I was also expecting something from the monkey guy. I thought he's the one who would help the black ones. But I was wrong.

The story was short yet nice ^^
Eileen Lazala
Jun 04, 2013 rated it it was amazing
gee is abby when she was yonger. that is a brain twister.the best thing about abby was that she is starting to take a stand about in CHAPTER 4 or 3.Abby was bieng trieterd like moldy old garbage jest becase of her skin color.

i like this book beacuse it shows no body should be jugde jest becuse ther diffrent they should be teated because of the isides not outsides and thats my conclusion
McKissack does a good job describing the world of the 1960's in terms children can read and understand. They tend to have a strong sense of right and wrong. I'll be interested to see how many of my students read and enjoy this book. ...more
Jan 23, 2009 rated it it was amazing
I picked the perfect week to read this one. A great bit of history of the civil rights movement. McKissack treats her young narrator with a lot of respect and gets in a lot of learning and details--along with a lot of emotion.
Jun 13, 2009 rated it really liked it
Isabel read this and brought it into my room pretty late and said; "Mom you have to read this book...tonight." Well, it took me some daytime hours to do it but it was a good historical fiction account of the civil rights movement from a young girl's perspective. ...more
Mouse Denehy
Oct 20, 2013 rated it liked it
Shelves: ch-02-ncss
I enjoyed this chapter book. The reading level is low enough to not present a challenge so that the concepts being presented have the opportunity to become a proper learning point for younger readers. This book is good for a supplement piece on the civil right movements for a younger audience.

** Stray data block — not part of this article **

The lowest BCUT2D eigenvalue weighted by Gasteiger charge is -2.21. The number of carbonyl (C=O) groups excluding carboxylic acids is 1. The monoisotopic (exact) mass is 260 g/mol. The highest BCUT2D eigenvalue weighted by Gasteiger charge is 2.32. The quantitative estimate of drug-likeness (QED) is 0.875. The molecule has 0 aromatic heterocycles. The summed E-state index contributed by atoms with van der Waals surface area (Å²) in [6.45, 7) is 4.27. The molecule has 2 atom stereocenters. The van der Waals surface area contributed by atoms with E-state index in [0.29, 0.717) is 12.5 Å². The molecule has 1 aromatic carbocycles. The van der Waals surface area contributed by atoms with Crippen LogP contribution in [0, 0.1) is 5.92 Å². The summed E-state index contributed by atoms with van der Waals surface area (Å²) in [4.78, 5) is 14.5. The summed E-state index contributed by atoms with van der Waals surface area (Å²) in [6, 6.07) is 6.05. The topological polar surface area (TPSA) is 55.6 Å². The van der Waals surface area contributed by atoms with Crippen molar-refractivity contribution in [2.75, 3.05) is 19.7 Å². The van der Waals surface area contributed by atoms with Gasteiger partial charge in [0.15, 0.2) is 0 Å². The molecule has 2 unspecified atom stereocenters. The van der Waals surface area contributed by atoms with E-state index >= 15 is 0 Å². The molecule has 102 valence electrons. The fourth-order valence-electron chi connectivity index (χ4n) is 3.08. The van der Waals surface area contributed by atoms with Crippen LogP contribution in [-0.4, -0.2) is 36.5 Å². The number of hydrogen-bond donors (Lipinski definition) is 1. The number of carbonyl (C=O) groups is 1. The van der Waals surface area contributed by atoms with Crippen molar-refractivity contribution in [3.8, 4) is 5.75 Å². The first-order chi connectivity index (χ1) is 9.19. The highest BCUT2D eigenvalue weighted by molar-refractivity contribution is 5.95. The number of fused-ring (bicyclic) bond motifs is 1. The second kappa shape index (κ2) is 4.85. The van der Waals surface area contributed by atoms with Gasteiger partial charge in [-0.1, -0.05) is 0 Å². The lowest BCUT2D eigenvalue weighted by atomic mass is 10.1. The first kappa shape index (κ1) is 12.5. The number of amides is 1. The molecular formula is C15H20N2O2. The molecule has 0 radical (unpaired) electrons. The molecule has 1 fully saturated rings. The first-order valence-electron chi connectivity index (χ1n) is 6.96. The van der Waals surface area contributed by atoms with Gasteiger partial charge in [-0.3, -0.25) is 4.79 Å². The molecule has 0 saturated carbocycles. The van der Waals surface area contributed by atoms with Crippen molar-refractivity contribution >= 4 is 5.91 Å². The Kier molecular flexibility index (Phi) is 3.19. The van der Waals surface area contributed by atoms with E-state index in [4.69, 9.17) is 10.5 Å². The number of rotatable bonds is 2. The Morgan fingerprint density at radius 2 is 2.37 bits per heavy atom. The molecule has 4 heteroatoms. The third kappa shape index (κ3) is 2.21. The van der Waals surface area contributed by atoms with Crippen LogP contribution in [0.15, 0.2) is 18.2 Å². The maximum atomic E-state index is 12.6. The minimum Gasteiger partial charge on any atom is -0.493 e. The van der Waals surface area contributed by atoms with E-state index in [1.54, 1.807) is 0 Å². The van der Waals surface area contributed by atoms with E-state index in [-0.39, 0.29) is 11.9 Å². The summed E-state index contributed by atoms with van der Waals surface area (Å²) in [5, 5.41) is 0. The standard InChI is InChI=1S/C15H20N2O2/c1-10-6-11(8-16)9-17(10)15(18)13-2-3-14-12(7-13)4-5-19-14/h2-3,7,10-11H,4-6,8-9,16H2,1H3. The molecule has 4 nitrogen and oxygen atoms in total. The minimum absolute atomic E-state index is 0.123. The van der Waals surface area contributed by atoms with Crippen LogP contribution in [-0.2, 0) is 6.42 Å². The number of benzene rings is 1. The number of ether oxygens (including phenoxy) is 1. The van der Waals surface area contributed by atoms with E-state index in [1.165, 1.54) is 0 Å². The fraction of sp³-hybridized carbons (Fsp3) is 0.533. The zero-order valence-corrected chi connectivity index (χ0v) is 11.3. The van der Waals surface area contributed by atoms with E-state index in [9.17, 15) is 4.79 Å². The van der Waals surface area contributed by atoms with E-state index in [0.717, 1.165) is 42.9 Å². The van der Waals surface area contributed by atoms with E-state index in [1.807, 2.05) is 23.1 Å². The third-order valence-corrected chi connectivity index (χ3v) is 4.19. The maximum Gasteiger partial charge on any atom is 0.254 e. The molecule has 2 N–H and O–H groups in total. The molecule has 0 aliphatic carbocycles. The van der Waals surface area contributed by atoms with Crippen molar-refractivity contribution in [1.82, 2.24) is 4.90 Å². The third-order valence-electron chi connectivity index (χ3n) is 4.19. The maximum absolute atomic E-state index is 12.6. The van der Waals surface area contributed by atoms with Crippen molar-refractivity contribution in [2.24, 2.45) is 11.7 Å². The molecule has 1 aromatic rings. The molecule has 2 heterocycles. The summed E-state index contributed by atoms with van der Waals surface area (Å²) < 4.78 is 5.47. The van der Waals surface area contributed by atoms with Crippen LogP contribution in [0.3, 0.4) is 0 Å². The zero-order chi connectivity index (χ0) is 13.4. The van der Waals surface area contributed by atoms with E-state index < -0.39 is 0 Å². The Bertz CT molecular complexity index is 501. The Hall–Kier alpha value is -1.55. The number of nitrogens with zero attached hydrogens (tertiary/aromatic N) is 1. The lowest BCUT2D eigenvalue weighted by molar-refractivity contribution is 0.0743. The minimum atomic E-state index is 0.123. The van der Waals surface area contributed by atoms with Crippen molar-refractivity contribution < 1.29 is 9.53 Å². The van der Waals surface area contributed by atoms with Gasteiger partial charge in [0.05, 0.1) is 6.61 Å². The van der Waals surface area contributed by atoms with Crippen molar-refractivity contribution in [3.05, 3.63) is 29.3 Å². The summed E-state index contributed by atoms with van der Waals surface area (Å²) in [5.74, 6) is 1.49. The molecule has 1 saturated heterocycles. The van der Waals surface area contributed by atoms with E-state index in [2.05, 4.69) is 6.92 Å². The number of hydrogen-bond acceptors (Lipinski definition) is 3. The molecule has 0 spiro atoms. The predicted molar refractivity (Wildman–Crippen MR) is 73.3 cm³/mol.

Apr 20, 2015 rated it it was amazing
An excellent example of historical fiction for children, this book explores the Nashville sit-ins during the Civil RIghts Movement. I highly recommend the series, Scraps of Time. The reading level is approximately 3rd to 4th grade.
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Patricia C. McKissack was the Newbery Honor, Coretta Scott King Award-winning author of The Dark-Thirty and Porch Lies an ALA Notable Book. She collaborated with Jerry Pinkney on Goin' Someplace Special (Coretta Scott King Award winner) and Mirandy and Brother Wind (Coretta Scott King Award winner and Caldecott Honor Book). ...more

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Scraps of Time (4 books)
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  • A Song for Harlem (Scraps of Time, #3)